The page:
In the 1980s, “self-serve gasoline and computerized automobiles forced many of the station owners out of business. This was due to the huge investment for new tanks, pumps and shop technologies,” Maier said. “The computerization of automobiles ended the days of DIY auto repair. Fathers and sons were no longer working on the family car together in the driveway. This has led to a lack of interest in auto repair, causing a technician shortage.”

In the 1990s, he said, environmental rules forced many individually owned stations to close.

In the last 10 years, competitive pressure from big companies has worsened, noted Jimmy Ponte, co-owner of Ponte’s Auto Care on Concord Pike in North Wilmington. Ponte was a fellow Shell dealer for two decades until he chose to get out of the gas business and focus just on repair.

To address the tech shortage, Delaware Automotive Service Professionals recently created a training alliance with Delaware Technical Community College.

Mike Maier and Dave Thompson inside the station in 1989.

“We have to grow techs,” Maier said.

Maier’s staff of a dozen today is what he called “a more experienced but more expensive” crew. The experience includes Doug Leonard, cashier for 34 years, and all the certified mechanics, with their multiple credentials displayed in the station waiting room, sharing space with photos of teams sponsored over the last 30 years in the Talleyville girls softball league and Brandywine Little League.

The computerization makes multiple demands on the repair business: a need for renewing Automotive Service Excellence training every few years, a call for updating equipment and multiple monthly subscriptions, such as for diagnostic scanners and repair manuals. “It used to be that a Chevy was a Chevy for two or three years,” Mike said. “Now, there are three or four different Tauruses, and you have to look” at the vehicle identification number to plot the repair.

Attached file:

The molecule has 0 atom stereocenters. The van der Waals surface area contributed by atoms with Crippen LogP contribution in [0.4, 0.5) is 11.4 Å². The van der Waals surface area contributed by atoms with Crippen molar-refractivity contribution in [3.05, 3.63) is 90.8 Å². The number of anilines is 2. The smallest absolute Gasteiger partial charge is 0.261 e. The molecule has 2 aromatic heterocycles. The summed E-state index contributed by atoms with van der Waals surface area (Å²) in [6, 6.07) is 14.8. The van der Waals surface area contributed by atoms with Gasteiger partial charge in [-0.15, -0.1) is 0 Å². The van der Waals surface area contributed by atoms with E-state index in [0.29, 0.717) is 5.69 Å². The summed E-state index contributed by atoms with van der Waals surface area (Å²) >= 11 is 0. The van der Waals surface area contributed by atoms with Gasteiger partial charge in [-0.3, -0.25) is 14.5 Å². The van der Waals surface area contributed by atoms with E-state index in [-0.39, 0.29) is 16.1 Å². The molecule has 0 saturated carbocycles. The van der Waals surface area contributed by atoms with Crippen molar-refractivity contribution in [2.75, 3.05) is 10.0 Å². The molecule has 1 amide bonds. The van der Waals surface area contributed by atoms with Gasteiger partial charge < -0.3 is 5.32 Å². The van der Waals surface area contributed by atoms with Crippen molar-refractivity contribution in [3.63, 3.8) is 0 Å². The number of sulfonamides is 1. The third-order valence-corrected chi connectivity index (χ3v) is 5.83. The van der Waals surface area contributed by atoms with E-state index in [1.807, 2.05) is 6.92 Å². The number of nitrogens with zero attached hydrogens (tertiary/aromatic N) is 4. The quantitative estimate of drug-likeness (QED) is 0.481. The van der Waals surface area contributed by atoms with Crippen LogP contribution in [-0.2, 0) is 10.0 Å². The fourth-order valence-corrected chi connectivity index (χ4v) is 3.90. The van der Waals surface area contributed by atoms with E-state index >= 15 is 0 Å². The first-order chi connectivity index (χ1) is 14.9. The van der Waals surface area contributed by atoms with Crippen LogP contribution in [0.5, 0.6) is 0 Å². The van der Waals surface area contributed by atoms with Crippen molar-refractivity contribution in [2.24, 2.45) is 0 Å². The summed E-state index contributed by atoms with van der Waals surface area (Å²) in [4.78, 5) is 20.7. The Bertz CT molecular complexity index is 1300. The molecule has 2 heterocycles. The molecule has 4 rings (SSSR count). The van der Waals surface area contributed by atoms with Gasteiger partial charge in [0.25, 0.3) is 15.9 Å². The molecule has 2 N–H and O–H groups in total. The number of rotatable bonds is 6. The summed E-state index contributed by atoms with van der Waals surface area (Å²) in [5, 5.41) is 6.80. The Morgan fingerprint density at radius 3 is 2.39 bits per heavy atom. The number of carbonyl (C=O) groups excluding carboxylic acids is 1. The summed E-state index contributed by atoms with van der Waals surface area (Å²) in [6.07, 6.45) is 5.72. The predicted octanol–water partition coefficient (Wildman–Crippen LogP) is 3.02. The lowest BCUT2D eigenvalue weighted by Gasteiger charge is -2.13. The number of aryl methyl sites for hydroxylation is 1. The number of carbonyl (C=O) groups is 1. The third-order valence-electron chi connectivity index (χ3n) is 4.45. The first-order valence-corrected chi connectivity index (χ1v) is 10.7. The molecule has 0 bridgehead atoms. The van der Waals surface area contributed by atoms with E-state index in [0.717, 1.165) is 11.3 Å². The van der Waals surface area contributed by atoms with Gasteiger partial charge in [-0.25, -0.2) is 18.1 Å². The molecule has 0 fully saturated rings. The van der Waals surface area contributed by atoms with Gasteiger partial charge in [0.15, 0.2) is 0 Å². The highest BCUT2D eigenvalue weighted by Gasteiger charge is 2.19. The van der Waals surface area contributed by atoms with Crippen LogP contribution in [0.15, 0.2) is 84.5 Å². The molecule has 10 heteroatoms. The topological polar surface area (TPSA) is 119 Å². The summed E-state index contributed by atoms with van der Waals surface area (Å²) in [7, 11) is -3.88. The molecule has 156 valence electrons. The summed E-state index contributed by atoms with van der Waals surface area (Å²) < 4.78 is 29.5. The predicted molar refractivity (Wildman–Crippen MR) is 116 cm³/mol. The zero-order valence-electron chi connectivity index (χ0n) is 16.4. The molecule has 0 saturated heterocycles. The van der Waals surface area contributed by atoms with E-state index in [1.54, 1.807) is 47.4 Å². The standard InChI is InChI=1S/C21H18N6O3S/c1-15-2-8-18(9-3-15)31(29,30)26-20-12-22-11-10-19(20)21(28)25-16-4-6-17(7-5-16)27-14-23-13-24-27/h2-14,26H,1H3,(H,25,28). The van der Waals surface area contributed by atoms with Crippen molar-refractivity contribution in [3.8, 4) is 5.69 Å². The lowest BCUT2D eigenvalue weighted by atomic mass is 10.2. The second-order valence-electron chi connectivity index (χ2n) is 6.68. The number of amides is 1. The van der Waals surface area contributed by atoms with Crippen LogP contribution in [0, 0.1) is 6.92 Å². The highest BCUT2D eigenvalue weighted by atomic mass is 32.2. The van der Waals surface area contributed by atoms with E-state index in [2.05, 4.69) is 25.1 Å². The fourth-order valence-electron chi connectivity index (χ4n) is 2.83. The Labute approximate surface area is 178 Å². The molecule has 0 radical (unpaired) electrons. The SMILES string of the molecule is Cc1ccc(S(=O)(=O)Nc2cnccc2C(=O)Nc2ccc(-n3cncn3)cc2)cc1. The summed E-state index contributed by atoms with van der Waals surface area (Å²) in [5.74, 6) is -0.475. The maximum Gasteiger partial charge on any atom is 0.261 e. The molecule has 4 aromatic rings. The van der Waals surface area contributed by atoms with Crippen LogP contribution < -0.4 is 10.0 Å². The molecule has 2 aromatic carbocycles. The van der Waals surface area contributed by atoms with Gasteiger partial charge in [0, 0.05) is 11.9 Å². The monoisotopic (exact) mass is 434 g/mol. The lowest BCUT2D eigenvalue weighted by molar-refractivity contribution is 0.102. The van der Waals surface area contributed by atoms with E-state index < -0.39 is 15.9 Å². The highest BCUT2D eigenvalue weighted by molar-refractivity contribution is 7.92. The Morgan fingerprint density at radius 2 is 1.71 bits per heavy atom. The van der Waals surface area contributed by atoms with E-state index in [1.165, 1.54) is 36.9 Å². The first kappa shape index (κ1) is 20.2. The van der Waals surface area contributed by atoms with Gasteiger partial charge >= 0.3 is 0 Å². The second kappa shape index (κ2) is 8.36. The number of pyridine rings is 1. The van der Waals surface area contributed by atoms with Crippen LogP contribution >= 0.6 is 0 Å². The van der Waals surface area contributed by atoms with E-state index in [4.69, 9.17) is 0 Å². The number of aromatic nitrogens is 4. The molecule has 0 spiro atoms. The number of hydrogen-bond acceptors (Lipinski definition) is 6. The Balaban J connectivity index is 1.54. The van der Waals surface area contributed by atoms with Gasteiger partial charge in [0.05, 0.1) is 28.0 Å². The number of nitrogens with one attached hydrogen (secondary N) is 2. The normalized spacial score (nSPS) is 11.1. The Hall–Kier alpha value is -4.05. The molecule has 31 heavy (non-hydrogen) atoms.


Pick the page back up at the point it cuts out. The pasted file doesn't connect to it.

All the technology still doesn’t stop drivers from asking for directions, though, with confusion between Delaware routes 41 and 141 for a trip to Lancaster, Pennsylvania, being surprisingly common.

Over the years, some employees “left to run their own stations, and they too learned how hard it is to be your own boss,” Trudy Maier said. “It takes hard work and a lot of patience. You have to give a lot, and you don’t do it overnight.”

The Maiers’ business succeeded, she felt, because of their commitment and their friendliness. She recalls her father-in-law, John (whom everyone called “Pop”) chatting with customers. She also recalls giving out lollipops and chewing gum to build the base of future customers.

On the side, Maier said that one of his joys is “reviving cars.” He’ll occasionally buy cars from customers when they feel repairs aren’t worth it. The latest is a 2005 Chrysler PT Cruiser. “A beauty, and it’s my favorite now.” But he’s ready to sell it for $3,500 and move on to the next.

When asked what he was proudest of over the years, Maier responded with “the 65 years we’ve been here, a really good run of serving the community. We’ve been good neighbors. We really appreciate the support and patronage we receive from the neighborhood. We try to give the support back in sponsoring schools, teams and charities.”

“Who knows what the future will bring for the auto industry?” Trudy Maier said. “One thing’s for certain – it won’t be like the past.”